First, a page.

Home Academic information Higher education: VA could improve support for veterans pursuing STEM degrees

Higher education: VA could improve support for veterans pursuing STEM degrees


What the GAO found

More than 130,000 veterans have used the Post-9/11 GI Bill to earn a science, technology, engineering, or math (STEM) degree from the 2019-2021 school years. About 3,500 veterans have also used the scholarship program Edith Nourse Rogers STEM to continue pursuing these degrees after exhausting their post-9/11 GI Bill benefits. The majority of these veterans were pursuing studies in computer science, health professions or engineering (see figure).

STEM Degree Programs for Veterans Using the GI Bill Post-9/11 or Edith Nourse Rogers STEM Scholarship, 2018-19 to 2020-21 Academic Years

Veteran students pursuing a STEM degree may face several challenges earning a degree, according to GAO interviews and literature research. Some of these challenges are not unique to veteran students, such as the rigor and sequence of STEM courses and the balance between academics and work and family responsibilities. Other challenges are more specific to veterans. While veterans bring strengths, such as discipline, some also have physical or mental conditions from their military service that can affect their academic progress, according to college officials interviewed by GAO.

The Department of Veterans Affairs (VA) does not communicate clearly with veterans about their Rogers STEM scholarship applications or collect and use the data necessary to understand application rejection trends. Specifically:

  • Some of VA’s letters to veterans lack clear information about their requests and what to do next. These letters may confuse veterans about how to get the scholarship, according to GAO’s analysis of the letters and interviews with veterans. Without clearer communication, veterans may not fully understand the program, whether they are eligible, or how to apply for funds.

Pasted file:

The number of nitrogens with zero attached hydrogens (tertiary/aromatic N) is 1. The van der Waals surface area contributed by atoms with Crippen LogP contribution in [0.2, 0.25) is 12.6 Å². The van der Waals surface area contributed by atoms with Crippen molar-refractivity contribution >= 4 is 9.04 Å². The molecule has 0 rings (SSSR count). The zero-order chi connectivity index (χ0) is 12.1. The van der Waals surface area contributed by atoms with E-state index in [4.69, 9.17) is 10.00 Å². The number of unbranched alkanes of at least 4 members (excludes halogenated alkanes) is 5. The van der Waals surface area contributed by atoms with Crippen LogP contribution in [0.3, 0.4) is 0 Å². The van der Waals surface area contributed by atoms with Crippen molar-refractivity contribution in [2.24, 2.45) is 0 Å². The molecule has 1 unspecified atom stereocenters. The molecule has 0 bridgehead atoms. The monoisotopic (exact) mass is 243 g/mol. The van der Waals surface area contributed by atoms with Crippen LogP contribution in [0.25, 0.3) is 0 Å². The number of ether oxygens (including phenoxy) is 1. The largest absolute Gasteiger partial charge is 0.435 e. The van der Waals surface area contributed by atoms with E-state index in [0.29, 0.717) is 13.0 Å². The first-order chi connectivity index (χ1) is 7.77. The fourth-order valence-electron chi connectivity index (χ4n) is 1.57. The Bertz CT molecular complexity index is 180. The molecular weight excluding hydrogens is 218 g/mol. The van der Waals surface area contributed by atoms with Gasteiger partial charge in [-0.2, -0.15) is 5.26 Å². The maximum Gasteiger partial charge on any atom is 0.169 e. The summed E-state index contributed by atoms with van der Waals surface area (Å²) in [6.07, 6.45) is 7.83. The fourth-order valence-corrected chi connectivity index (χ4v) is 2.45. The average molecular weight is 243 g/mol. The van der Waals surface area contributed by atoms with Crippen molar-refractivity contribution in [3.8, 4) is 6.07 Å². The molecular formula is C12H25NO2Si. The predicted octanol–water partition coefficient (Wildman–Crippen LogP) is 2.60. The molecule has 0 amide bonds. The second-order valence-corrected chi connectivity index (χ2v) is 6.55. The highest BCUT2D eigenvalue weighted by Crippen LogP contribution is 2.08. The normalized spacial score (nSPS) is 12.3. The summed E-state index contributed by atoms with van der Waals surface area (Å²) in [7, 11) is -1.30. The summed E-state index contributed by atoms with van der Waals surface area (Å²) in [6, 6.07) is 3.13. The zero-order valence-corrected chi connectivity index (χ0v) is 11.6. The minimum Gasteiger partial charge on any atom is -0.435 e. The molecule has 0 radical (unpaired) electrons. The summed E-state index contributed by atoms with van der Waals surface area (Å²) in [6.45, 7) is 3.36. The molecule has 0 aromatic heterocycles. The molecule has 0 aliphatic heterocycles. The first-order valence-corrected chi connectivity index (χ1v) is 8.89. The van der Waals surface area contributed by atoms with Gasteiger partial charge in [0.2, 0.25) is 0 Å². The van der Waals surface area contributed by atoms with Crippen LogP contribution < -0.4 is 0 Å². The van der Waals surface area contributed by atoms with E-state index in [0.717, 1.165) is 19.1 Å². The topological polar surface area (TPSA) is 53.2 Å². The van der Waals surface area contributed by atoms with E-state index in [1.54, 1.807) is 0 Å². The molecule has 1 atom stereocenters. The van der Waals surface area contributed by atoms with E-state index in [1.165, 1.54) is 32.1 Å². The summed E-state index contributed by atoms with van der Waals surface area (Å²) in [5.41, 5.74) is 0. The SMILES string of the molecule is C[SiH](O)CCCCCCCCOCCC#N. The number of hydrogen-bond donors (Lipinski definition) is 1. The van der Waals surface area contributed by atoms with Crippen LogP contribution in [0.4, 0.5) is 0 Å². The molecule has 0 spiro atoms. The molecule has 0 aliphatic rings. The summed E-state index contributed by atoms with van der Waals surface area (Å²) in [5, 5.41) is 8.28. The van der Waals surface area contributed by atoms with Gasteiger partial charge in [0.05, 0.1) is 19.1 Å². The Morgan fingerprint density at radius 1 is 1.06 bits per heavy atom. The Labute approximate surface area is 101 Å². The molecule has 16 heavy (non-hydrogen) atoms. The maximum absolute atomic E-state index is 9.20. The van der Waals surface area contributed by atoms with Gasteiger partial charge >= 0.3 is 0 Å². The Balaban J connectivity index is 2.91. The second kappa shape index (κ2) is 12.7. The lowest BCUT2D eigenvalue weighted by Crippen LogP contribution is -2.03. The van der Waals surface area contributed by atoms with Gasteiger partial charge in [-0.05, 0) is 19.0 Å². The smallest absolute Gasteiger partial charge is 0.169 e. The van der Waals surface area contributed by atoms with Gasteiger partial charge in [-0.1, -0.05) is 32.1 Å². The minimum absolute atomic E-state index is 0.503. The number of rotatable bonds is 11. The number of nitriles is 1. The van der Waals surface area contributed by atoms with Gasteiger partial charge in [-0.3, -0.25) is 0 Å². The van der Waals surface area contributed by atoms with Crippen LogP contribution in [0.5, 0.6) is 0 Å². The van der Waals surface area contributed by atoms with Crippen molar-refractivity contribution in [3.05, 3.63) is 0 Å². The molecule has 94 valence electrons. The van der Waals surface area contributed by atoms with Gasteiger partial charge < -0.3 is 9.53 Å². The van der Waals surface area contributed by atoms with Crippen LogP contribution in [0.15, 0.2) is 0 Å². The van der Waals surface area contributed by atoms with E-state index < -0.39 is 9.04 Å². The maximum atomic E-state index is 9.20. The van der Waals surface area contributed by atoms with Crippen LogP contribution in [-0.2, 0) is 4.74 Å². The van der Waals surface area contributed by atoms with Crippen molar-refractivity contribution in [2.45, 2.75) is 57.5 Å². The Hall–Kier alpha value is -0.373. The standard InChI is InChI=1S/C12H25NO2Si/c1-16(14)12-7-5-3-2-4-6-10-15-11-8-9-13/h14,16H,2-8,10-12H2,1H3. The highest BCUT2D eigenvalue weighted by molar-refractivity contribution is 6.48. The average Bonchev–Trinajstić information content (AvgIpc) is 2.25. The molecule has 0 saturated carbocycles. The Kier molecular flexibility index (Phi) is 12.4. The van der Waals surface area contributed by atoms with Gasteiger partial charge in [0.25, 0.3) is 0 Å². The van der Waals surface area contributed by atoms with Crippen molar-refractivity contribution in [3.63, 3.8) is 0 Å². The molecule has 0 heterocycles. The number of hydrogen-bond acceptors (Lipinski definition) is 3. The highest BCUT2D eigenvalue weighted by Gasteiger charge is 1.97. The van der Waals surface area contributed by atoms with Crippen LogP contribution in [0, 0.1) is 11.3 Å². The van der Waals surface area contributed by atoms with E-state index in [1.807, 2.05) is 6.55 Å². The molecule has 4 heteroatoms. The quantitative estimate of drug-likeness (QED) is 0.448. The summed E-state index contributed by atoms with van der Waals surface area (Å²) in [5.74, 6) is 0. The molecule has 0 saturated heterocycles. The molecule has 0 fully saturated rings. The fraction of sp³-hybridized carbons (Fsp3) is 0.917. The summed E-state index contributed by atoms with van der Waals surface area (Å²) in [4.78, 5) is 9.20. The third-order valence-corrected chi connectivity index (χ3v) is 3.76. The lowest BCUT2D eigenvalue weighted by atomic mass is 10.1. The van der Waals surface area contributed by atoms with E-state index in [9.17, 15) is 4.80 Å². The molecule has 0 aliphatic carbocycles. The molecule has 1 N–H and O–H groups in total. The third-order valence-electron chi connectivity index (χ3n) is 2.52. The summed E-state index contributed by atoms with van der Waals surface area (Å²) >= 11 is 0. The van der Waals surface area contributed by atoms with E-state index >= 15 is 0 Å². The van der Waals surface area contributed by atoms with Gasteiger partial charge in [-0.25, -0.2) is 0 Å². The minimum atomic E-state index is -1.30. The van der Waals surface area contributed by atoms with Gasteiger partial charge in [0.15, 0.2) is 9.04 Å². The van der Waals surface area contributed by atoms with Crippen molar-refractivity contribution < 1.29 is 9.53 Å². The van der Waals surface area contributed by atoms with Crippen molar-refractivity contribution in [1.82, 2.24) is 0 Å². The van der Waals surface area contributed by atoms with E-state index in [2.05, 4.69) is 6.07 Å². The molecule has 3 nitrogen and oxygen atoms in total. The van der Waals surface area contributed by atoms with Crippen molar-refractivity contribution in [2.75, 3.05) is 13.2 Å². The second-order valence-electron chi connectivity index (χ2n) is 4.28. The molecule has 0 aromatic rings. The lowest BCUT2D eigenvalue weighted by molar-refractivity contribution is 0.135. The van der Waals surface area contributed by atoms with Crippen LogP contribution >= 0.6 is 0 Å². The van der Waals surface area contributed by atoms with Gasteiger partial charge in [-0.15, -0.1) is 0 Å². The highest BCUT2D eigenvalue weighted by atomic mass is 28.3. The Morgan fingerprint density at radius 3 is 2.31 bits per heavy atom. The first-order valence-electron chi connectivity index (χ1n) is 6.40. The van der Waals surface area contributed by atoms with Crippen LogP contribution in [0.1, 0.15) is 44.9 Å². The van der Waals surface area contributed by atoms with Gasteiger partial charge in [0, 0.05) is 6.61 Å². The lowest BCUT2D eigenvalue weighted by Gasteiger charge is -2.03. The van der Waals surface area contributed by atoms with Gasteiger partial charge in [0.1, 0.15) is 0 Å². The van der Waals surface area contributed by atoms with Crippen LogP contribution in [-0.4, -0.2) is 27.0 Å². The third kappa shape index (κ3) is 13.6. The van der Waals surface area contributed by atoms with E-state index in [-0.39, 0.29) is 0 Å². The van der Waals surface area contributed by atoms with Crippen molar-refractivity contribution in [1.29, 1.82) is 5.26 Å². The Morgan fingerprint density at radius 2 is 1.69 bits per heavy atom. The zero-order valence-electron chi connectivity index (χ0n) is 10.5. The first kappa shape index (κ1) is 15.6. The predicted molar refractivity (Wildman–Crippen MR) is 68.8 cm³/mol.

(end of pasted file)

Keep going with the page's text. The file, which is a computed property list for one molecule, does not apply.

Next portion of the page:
• GAO’s analysis of VA data shows the agency denied 63 percent of applications in the program’s first 3 fiscal years. This analysis also shows that VA turned down African American or Black applicants and female applicants at higher rates than white and male applicants. However, VA does not collect the data it needs to understand why it turns down more than half of all applicants. Additionally, VA has yet to perform analyzes to understand disparities in refusal rates. Without additional data collection and analysis, VA is unable to take informed action to better manage the program and address these disparities, if needed.

Why GAO Did This Study

Veterans who received technical training in the military may be well suited to pursue STEM studies. To help pay for these degrees, veterans can use the Post-9/11 GI Bill Benefits and the Edith Nourse Rogers STEM Scholarship. The scholarship provides up to 9 months of education benefits (not to exceed $30,000) to veterans who apply and qualify. Two statutes included provisions for the GAO to review how these programs support veterans pursuing STEM education.

This report examines (1) the extent to which veterans pursue STEM education using the benefits of VA education, (2) the challenges these veterans face in earning a STEM degree, and (3) how VA administers the Rogers STEM scholarship. The GAO analyzed VA administrative data and interviewed veteran service organization and VA officials, as well as government officials and student veterans at some colleges. GAO randomly selected five colleges for interviews from a list of 20 colleges with the most Rogers STEM Scholars. GAO also reviewed relevant literature and VA documents and processes.